Sarah doesn’t figure it out until well after it’s begun.
She blames college, where everyone (or at least it seemed like everyone at the time) went out on Friday nights. And then Saturdays, and there was always Sunday, for the truly devoted. They went out—to either a frat house or the handful of bars and clubs that didn’t bother to card. When half the class of 1992 is out at the Bop Shop, grinding to “Groove is in the Heart,” it was easy to miss, easy not to question why Sarah Williams was there with them. She had assumed they all felt that same electric current running under their skin, an unending urge for more, more, to keep losing oneself among bodies moving in time, flashing lights. She’d thought it was all just…human, youth pulsing up through her blood like sap during spring.
(Her tendency to think and speak in nature metaphors probably should have been the second clue. It wasn’t.)
So she doesn’t notice until afterwards, when her friends settle into their lives—wives, husbands, children, careers—and Sarah Williams is still going to clubs. Still chasing the thrill under her skin, the sort of high that only comes when she’s in the crowded dark, full of bodies moving to a beat. If you corner her, she can give you the whole dissertation: the rise of house music and the fall of the disco scene, particularly as it relates to EDM. Her PhD came with a mix CD. She’s written multiple articles about the sound of The Ballroom, evolving past its Berlin roots and Harlem influence. If it’s got rhythm, Sarah Williams has listened to it, has formulated strong opinions about it, and then probably argued with more than one of her friends about it, plus how weird she can get with music.
Her typical answer is to tip her chin in that imperious way she has, and say, “Dance is one of the oldest art forms humanity has. What’s weird about wanting to understand that?”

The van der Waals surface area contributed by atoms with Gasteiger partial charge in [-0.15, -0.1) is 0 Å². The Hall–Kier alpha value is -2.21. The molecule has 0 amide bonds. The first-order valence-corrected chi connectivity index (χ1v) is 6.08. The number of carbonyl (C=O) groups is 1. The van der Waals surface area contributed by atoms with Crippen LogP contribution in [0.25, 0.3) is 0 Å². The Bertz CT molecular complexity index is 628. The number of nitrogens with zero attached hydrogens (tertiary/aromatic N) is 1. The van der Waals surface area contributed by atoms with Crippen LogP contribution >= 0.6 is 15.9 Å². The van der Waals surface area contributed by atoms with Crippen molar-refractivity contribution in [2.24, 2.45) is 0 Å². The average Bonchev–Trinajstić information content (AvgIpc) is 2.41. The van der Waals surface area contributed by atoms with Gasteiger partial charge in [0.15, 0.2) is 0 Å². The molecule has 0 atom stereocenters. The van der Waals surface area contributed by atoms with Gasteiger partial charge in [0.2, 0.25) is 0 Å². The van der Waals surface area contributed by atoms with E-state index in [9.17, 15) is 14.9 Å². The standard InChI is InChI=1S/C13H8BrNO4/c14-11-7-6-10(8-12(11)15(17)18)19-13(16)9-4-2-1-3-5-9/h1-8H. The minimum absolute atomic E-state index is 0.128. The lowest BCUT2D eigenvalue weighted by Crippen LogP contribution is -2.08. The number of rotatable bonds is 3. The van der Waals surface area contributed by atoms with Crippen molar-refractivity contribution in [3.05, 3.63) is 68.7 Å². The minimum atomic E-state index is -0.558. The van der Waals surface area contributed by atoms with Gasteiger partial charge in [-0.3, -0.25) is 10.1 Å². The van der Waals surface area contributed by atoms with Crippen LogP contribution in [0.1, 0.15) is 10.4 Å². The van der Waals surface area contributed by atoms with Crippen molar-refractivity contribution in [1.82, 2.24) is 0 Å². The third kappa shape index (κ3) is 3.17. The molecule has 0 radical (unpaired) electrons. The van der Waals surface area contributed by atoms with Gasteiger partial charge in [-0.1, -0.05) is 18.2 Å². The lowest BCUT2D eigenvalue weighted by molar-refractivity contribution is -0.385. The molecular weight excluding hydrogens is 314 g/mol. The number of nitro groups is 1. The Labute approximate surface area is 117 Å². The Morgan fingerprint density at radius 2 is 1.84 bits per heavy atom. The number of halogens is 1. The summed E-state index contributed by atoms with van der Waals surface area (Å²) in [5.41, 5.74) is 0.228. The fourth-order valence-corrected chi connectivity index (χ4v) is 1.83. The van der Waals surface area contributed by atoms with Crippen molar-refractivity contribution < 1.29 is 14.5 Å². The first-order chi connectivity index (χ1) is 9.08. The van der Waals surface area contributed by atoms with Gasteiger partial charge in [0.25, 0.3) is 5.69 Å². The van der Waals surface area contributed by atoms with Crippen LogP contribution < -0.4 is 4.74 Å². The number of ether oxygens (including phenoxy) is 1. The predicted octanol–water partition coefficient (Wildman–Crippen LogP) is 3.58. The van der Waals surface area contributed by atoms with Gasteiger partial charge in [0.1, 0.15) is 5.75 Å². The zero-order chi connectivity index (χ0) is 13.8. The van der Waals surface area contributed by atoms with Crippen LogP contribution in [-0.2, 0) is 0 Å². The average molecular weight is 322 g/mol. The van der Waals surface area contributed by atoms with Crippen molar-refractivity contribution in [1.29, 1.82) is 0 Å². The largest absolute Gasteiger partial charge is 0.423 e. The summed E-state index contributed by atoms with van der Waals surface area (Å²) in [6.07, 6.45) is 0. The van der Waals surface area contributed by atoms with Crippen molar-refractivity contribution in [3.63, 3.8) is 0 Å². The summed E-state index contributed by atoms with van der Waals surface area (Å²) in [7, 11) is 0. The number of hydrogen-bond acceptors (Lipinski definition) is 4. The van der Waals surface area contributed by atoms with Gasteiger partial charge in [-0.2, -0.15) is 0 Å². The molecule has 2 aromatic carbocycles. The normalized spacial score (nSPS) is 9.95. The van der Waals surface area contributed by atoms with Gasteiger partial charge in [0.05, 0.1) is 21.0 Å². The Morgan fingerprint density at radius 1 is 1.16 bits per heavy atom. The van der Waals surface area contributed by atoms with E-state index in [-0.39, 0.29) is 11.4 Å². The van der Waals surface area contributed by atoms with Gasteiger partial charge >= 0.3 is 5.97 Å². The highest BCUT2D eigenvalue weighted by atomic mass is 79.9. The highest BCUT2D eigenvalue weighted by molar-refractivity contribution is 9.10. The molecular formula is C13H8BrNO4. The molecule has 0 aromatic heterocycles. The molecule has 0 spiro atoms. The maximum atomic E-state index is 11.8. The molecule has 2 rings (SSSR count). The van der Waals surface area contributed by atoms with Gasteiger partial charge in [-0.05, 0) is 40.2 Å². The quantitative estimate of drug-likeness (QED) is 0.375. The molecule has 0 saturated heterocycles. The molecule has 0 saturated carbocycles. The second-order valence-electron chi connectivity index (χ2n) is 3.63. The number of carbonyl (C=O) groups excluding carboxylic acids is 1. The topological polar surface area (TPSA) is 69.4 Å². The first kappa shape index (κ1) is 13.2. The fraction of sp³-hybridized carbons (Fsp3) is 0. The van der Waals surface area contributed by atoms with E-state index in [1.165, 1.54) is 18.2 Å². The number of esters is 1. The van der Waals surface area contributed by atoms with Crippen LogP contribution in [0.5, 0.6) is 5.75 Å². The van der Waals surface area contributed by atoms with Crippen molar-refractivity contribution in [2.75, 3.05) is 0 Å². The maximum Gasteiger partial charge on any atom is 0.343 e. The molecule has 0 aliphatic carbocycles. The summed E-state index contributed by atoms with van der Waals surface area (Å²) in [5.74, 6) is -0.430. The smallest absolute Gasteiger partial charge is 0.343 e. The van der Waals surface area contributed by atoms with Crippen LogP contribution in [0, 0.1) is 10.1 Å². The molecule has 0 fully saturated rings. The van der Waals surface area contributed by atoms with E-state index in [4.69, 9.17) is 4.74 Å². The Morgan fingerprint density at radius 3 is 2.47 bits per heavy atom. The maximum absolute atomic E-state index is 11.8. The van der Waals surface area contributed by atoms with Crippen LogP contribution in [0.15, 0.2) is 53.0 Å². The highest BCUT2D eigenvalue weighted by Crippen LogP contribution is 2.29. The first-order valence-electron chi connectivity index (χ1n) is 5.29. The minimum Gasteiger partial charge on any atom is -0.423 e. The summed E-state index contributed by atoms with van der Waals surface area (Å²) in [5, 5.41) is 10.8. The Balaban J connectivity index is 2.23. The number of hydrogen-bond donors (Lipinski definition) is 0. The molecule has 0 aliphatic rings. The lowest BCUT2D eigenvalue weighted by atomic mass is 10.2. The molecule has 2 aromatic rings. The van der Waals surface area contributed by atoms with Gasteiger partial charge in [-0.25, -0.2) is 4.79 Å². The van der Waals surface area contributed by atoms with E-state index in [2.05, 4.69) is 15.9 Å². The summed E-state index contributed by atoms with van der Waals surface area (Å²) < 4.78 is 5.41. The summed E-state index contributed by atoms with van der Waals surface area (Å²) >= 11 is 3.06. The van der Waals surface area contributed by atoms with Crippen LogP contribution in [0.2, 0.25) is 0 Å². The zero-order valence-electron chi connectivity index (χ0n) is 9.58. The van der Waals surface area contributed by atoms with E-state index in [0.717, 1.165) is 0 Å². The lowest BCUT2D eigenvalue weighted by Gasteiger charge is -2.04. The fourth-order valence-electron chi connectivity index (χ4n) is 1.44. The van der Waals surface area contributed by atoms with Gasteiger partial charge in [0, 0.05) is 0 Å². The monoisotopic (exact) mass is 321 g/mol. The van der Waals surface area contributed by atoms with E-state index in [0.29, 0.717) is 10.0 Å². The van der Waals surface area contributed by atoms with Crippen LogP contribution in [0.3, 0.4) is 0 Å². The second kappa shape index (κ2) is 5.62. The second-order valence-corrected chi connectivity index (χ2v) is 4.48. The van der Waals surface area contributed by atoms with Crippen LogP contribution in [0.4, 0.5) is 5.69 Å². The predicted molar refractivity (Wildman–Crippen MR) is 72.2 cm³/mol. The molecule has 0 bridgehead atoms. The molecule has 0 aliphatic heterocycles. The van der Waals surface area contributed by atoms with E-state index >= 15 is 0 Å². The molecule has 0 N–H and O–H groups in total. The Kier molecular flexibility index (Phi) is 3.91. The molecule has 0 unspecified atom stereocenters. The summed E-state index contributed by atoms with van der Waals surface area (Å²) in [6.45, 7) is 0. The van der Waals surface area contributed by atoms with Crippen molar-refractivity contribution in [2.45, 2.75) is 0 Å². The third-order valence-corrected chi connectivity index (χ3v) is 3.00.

(The fact that she can make her face go strange, her eyes hard and glittering and remote in a way that makes people uncomfortable, should have been another clue.)
She truly thinks this is normal, up until she doesn’t. Until he’s there.
It’s a cold night and she’s at Xliber, moving to a very ordinary synth-pop mix—nothing too cutting edge, the DJ is pedestrian, but she can feel the bass notes reverberating up through her skin and that’s enough. She downs a shot and then moves through the slender spaces left between grinding couples, imagines herself collecting all their gathered heat, that wanting, on her fingertips as she passes.
She’s just sinking into the rhythm when she inhales, and tastes something metallic and earthen—something apart. Sarah cracks her eyes open, but there’s nothing but bodies limned in the house lights, moving in time. Still, she can taste it, crushed green and metal dropped onto her tongue like a tab.
(For all her clubbing experience, Sarah has never actually tried drugs—never felt any desire to when there was a rhythm, a driving beat, a melody, a thrum.)
(Again: she missed a lot of signs. Don’t hold it against her.)